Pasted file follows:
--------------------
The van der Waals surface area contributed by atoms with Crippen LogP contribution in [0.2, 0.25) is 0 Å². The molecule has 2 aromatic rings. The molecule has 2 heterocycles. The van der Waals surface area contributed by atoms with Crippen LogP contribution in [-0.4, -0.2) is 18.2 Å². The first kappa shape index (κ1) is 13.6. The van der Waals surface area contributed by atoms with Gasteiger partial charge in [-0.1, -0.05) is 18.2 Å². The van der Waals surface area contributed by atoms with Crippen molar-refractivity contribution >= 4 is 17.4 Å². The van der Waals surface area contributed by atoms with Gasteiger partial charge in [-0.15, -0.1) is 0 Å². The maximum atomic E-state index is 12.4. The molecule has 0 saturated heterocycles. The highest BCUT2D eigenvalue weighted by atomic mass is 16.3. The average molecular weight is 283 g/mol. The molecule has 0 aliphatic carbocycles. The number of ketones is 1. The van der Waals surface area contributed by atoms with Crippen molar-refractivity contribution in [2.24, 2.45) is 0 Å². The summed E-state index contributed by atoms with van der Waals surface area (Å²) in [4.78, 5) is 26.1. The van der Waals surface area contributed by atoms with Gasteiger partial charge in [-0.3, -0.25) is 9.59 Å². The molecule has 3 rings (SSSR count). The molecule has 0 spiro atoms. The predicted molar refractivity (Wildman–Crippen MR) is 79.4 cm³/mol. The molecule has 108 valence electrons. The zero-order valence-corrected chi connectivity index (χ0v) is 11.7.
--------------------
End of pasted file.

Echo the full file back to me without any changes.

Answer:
The van der Waals surface area contributed by atoms with Crippen LogP contribution in [0.2, 0.25) is 0 Å². The molecule has 2 aromatic rings. The molecule has 2 heterocycles. The van der Waals surface area contributed by atoms with Crippen LogP contribution in [-0.4, -0.2) is 18.2 Å². The first kappa shape index (κ1) is 13.6. The van der Waals surface area contributed by atoms with Gasteiger partial charge in [-0.1, -0.05) is 18.2 Å². The van der Waals surface area contributed by atoms with Crippen molar-refractivity contribution >= 4 is 17.4 Å². The van der Waals surface area contributed by atoms with Gasteiger partial charge in [-0.15, -0.1) is 0 Å². The maximum atomic E-state index is 12.4. The molecule has 0 saturated heterocycles. The highest BCUT2D eigenvalue weighted by atomic mass is 16.3. The average molecular weight is 283 g/mol. The molecule has 0 aliphatic carbocycles. The number of ketones is 1. The van der Waals surface area contributed by atoms with Crippen molar-refractivity contribution in [2.24, 2.45) is 0 Å². The summed E-state index contributed by atoms with van der Waals surface area (Å²) in [4.78, 5) is 26.1. The van der Waals surface area contributed by atoms with Gasteiger partial charge in [-0.3, -0.25) is 9.59 Å². The molecule has 3 rings (SSSR count). The molecule has 0 spiro atoms. The predicted molar refractivity (Wildman–Crippen MR) is 79.4 cm³/mol. The molecule has 108 valence electrons. The zero-order valence-corrected chi connectivity index (χ0v) is 11.7.